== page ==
My grandfather, Derek John Hughes, sadly passed away a couple of weeks ago following a battle with Cancer, Emphysema, Alopecia and African NHS Nurse-itis; he was a colossal influence in my life and I miss him immensely.
I was very honoured to be asked to speak at Pop’s funeral service in memory of his larger-than-life personality; when I began to write Pop’s eulogy, I wondered how I could possibly sum him up as a person in a few minutes? I eventually reasoned that I didn’t have to sum him up, anyone who ever spent time with Pop knew exactly what sort of person he was due to his charm and directness.
To me, Pop was the towering, shovel handed patriarch of our family, he cooked the family roast at Christmas and was always on form on Sunday afternoons when we frequently all got together. I can still remember my Nan playfully scolding him from the front room each time she’d hear him open a can of lager in the kitchen over a deliberately timed cough.
I loved Pop for his unique sense of humour and the outrageous banter that we both shared. I have never met anyone who could hold a candle to his razor-sharp wit, nor do I ever expect to.
He was a self-taught walking encyclopaedia who was always fascinated with life and nature; always at the ready to discuss various documentaries and books that he’d read.
Aside from his sense of humour, the one thing I loved most about Pop was the fact that he had his own opinion, about everything; and he did not flatter to deceive when he gave it to someone either.
At times, he was an obstinant, pompous, belligerent old git, and I absolutely idolised him for it.
Mum often spoke of her strict Victorian-like upbringing, by an iron-willed man who quite simply ruled the roost. I heard many stories of how dangerous Pop was with his fists when provoked by anyone stupid enough to get into a fight with him; he was simply someone you did not argue with.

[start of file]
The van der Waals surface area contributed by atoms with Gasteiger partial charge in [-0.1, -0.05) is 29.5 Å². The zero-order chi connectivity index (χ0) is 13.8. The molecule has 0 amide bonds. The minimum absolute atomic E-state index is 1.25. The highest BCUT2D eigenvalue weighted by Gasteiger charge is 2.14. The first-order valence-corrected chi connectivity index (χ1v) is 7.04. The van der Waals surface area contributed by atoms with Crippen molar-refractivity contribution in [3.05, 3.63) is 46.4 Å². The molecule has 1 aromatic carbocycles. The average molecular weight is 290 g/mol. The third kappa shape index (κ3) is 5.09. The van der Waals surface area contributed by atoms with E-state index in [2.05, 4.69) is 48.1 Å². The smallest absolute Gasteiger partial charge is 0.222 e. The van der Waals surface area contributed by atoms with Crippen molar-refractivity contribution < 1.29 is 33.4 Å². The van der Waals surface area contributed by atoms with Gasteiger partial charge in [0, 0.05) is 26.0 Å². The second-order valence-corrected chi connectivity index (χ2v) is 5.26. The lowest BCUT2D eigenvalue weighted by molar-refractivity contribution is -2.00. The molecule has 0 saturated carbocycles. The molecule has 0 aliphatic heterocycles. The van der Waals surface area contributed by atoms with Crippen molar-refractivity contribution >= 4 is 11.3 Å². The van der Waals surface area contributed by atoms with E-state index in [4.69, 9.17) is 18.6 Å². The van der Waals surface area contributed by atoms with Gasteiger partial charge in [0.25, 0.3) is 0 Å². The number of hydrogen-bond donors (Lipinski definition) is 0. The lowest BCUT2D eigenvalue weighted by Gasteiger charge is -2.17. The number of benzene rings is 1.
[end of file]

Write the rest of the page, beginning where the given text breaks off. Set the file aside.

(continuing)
So you can imagine the look on everyone’s face when I directly challenged Pop as a toddler, all because he decided to turn the Muppets off in our front room one Sunday afternoon.
I turned to him and asked “Who do you think you are!?!?” and told him “Go and watch television in your own house!” Pop was stunned, everyone in the room was speechless as it was unthinkable anyone would say something like that to him. I still remember the atmosphere to this day. You’d have thought I’d have jizzed on the Queen’s face!!!.
Pop saw the funny side of it and similar confrontations between us during my childhood brought about the very unique relationship that we shared.
Growing up, I spent countless hours watching television programmes with him; like Spike Milligan’s Q series, The Benny Hill show and the Two Ronnies. I’ve absolutely no doubt in my mind that I owe my love of comedy, single malt whisky and classical music to Pop. And I will always be very grateful to him for that.
Walking home from school, I’d always pass by his kitchen window and hear the distinct tones of Grieg’s piano concerto; eventually Pop’s huge Dragon-tattood forearm would come out from behind the net curtain in order to greet me with a two fingered salute.
In response to this I would repeatedly smack my forehead to mock the lack of hair on his head and shouted ‘Skinhead!’ at him. This eventually became my nickname for him and something he enjoyed referring to himself as; much to the puzzlement of others outside the family circle.
On my birthday, his was always the card I looked for first; “Happy Birthday Scraggs Arse (his nickname for me), keep it in your trousers” was usually his closing remark to a profane and smutty birthday message that became more elaborate each year. Who writes “Keep it in your trousers” to an 8 year old?
Mum said she grew up frequently hearing Pop’s favourite platitude “Delinquency begins at the dinner table!”. By the time I was in my teens, Pop had mellowed into someone who took great delight in breaking wind whilst sat at the dinner table or poking out his false teeth at to whomever he felt like shocking.
Although I am absolutely devastated in his passing, I am consoled that Pop lived the extremely full life that he always wanted for himself and that I had him in my life for so many fun-filled years.
He remained my Grandfather right to the end, his will never breaking, his dignity intact.
Cheerio Skinhead. Love you always.